West Career & Technical Academy student Jenna Le Piere, left, participates at the hospital bed ...

Killing nursing compact bill a mistake| EDITORIAL

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Those benefiting from scarcity are rarely willing to address it. Just look at the powerful special interests defending Nevada’s nursing shortage.

Nevada needs more nurses. And not just a few more. Nevada State Board of Nursing Executive Director Cathy Dinauer put the shortfall at around 4,000 during a recent legislative hearing. This isn’t just a problem for the Silver State. States around the country are struggling to find enough health care workers. One might think that every Nevadan has a vested interest in ensuring it’s as easy as possible for nurses to work here.

But Democratic Assembly Majority Leader Sandra Jauregui learned firsthand that’s not the case. She’s sponsoring Assembly Bill 108, which would have Nevada join the Nurse Licensure Compact. More than 35 states have already enacted the agreement. It allows nurses to move between participating states without having to obtain a new license. This is similar to how people are allowed to use their driver’s license in every state.

The human body doesn’t change from state to state. A nurse who can work in a majority of states doesn’t lose his or her skills by relocating here.

“The nurses in Nevada want this. Nurses overwhelmingly want the compact and the option of licensure mobility,” Ms. Dinauer said. “While the Board of Nursing can issue a temporary license in just a few days, sometimes the need for nurses is immediate and a few days to a nurse at the bedside can be a lifetime for the health of their victims and patients.”

But several labor unions — including SEIU 1107 and Nevada State AFL-CIO — opposed the bill. They claim they’re concerned about Nevada giving up authority to an outside agency. But that’s the window dressing on their real objections.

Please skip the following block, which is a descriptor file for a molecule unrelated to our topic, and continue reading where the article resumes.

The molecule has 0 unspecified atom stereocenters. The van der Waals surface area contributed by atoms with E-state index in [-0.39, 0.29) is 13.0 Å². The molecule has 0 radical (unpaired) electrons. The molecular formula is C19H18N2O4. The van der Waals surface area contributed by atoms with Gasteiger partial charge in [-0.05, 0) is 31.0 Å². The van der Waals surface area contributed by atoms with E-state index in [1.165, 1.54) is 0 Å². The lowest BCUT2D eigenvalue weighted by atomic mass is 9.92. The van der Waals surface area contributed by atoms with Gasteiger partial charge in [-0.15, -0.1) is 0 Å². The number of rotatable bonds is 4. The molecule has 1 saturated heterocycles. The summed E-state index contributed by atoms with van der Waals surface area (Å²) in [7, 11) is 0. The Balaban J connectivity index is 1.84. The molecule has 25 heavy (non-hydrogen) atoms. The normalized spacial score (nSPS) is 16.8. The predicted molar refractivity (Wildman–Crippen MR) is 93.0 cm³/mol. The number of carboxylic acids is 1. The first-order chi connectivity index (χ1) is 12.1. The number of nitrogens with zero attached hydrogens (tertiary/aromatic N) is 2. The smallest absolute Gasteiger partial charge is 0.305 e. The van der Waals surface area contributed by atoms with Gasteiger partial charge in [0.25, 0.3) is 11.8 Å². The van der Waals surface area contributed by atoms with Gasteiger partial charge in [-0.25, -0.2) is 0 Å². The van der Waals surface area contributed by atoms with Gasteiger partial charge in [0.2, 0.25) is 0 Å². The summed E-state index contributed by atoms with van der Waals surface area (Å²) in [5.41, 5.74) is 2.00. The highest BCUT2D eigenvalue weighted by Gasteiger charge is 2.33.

For one, a shortage of nurses increases their bargaining power, allowing them to demand ever-higher wages. For another, it’s likely harder to get a nurse from out of state to join a union, especially if the nurse plans to be here only a few months. Fewer union members means fewer union dues, which means less power for union officials. Less powerful unions mean weakened allies for Democratic lawmakers.

In a futile apparent attempt to mollify the unions, Ms. Jauregui offered an amendment requiring hospitals with collective bargaining agreements to give new nurses union information and request they meet with their union representative. Don’t expect that to be enough to earn the union’s backing.

It wasn’t enough. AB108 died Friday without a vote.

There is no evidence to indicate that states in the nursing compact have jeopardized their autonomy or suffered lapses in care of safety that can be traced to licensing reciprocity. If state lawmakers are serious about attracting more nurses to Nevada, it makes little sense to maintain barriers that discourage qualified professionals from moving and working here.

Unfortunately, too many Democrats prioritize their union allies over the needs of Nevadans.

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